It’s been a long couple of years for all of us, including artists and their supporters — with galleries shuttered, festivals cancelled and shows on hold, the world of visual art has largely been at a standstill. Thankfully, there is a light at the end of the tunnel, and, the 2022 Toronto Biennial of Art (TBA) might just be the perfect outlet for easing back into gathering around art.
Attending the latest edition of the Toronto Biennial of Art was my first gallery experience in over two years, and many of the visitors I spoke to were in the same boat. This year’s Biennial was originally scheduled for 2021 — it was then postponed by six months in response to the pandemic, which impacted every aspect of its planning: “Shipping was a nightmare and artists had difficulty sourcing materials for their work,” explains Katie Lawson, one of the show’s co-curators. But ultimately, the timing was perfect. With the lifting of pandemic restrictions in Ontario, the Biennial was able to welcome artists and visitors to attend the event in person — for many, for the first time in years. “It’s a bit on the nose,” says Lawson. “but we’re glad this happened when it did.”
Unlike other art biennials around the world, whose organizers and curators often focus on commissioning works by big names, Toronto’s version of the event is more low-key. Foregoing the bells and whistles has meant a lower profile for the exhibition — but that doesn’t mean it lacks impact. According to official reports, nearly 300,000 visitors attended the 2019 edition of the show, which took place across fifteen venues, and the 2022 iteration plans to attract just as many art-goers. The city-wide exhibit will be free and accessible to the public for its whole 72-day run.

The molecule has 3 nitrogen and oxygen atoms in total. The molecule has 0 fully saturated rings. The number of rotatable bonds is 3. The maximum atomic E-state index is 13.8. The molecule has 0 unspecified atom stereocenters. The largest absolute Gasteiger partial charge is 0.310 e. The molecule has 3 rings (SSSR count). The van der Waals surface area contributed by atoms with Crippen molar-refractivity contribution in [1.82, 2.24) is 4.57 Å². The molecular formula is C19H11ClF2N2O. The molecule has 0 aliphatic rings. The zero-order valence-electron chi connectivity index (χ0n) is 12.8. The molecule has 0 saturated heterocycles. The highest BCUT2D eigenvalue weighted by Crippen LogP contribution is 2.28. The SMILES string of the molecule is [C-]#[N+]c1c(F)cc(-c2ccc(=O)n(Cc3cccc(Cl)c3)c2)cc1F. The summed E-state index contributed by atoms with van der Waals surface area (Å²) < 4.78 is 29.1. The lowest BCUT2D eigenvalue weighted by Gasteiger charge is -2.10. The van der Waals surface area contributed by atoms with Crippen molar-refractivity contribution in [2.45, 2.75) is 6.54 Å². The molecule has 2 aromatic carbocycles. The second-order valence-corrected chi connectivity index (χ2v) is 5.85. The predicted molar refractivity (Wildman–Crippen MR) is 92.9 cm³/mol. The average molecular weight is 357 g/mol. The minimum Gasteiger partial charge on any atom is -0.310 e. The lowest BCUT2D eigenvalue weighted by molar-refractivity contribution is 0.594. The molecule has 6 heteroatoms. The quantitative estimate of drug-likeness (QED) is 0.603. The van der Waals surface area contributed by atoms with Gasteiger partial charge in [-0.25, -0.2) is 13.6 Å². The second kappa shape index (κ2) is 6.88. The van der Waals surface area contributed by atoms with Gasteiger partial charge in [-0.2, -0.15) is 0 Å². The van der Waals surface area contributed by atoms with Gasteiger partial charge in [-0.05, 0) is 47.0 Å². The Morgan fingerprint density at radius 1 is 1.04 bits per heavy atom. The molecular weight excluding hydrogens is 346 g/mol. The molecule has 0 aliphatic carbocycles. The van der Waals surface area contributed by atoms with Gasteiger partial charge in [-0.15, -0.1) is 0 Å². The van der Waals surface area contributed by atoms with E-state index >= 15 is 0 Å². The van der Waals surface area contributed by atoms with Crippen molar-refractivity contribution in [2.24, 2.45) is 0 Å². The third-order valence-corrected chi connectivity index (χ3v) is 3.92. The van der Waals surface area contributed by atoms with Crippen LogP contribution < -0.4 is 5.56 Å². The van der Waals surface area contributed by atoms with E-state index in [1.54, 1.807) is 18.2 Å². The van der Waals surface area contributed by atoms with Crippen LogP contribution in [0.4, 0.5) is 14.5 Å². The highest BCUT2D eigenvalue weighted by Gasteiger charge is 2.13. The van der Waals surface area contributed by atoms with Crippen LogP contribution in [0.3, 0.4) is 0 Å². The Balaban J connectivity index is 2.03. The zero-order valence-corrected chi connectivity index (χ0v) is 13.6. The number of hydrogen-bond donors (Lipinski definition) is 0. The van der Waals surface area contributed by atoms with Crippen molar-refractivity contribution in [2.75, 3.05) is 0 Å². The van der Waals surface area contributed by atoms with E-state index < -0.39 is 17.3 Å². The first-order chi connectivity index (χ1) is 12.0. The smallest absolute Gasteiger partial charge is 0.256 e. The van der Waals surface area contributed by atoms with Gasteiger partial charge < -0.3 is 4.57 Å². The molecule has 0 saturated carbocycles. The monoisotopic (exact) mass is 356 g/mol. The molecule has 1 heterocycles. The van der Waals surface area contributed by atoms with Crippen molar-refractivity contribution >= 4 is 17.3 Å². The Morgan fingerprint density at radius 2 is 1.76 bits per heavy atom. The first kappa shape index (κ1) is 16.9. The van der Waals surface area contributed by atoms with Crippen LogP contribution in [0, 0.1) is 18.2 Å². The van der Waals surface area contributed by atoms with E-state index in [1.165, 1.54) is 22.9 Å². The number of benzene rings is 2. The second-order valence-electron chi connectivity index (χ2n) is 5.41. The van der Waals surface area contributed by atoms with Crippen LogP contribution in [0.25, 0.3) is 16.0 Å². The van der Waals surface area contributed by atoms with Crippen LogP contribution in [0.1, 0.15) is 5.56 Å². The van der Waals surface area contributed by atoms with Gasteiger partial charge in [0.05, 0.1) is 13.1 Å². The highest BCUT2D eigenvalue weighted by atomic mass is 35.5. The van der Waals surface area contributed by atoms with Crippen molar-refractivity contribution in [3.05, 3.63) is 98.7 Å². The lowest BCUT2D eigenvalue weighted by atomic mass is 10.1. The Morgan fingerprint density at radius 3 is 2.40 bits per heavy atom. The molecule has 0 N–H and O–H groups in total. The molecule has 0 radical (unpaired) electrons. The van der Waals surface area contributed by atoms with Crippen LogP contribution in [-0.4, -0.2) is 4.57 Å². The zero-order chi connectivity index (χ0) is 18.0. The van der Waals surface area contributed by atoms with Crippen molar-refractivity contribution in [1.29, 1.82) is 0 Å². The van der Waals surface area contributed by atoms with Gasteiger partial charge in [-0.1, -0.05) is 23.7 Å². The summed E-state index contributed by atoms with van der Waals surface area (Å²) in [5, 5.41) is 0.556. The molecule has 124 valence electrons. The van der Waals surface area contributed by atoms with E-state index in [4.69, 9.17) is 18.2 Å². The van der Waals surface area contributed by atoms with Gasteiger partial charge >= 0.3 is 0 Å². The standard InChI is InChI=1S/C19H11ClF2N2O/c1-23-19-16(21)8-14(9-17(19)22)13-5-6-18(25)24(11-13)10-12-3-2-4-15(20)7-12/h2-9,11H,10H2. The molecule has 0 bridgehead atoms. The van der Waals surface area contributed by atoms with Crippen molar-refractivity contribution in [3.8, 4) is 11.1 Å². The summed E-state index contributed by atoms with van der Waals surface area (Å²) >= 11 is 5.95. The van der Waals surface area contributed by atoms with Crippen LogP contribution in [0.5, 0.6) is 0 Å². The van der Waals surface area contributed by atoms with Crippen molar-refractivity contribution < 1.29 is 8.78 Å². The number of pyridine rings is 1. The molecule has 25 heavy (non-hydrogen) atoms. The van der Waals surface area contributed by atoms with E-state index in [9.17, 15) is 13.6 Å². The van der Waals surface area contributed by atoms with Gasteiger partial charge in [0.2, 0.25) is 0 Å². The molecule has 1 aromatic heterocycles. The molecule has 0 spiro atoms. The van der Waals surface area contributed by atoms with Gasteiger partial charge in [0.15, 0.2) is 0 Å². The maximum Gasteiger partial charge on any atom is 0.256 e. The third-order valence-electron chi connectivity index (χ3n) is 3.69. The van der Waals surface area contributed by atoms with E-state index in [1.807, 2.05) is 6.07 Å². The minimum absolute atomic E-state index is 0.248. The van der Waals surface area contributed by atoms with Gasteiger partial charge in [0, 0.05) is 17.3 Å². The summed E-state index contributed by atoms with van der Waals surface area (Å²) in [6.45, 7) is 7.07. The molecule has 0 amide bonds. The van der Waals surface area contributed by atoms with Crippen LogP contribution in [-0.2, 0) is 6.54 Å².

The title of this year’s edition, What Water Knows, The Land Remembers, foreshadows a centring of geography throughout the show. In fact, the sites that house the biennial themselves follow the trajectories of Etobicoke Creek, the Laurentian Channel, Garrison Creek and Taddle Creek — a combination of still-visible and long-buried waterways. As Lawson writes in the show’s curatorial statement, “The earth neither gains nor relinquishes the water it harbours, and the water that composes and sustains human and more-than-human bodies and environments carries with it at least 3.9 billion years of history.”
In the context of Toronto, this meant paying close attention to the land’s colonial history. The biennial brought on Ange Loft, a multi-disciplinary artist from Kahnawake Mohawk Territory, to advise on the Indigenous context of the exhibition. Her research and knowledge — and the contentious nature of the land that the TBA operates on — underpinned each decision, and this is apparent in the programming, which features several Indigenous artists. Loft’s own video art, DISH DANCE is also exhibited at Fort York — the curators recommend visiting at night for the best viewing experience.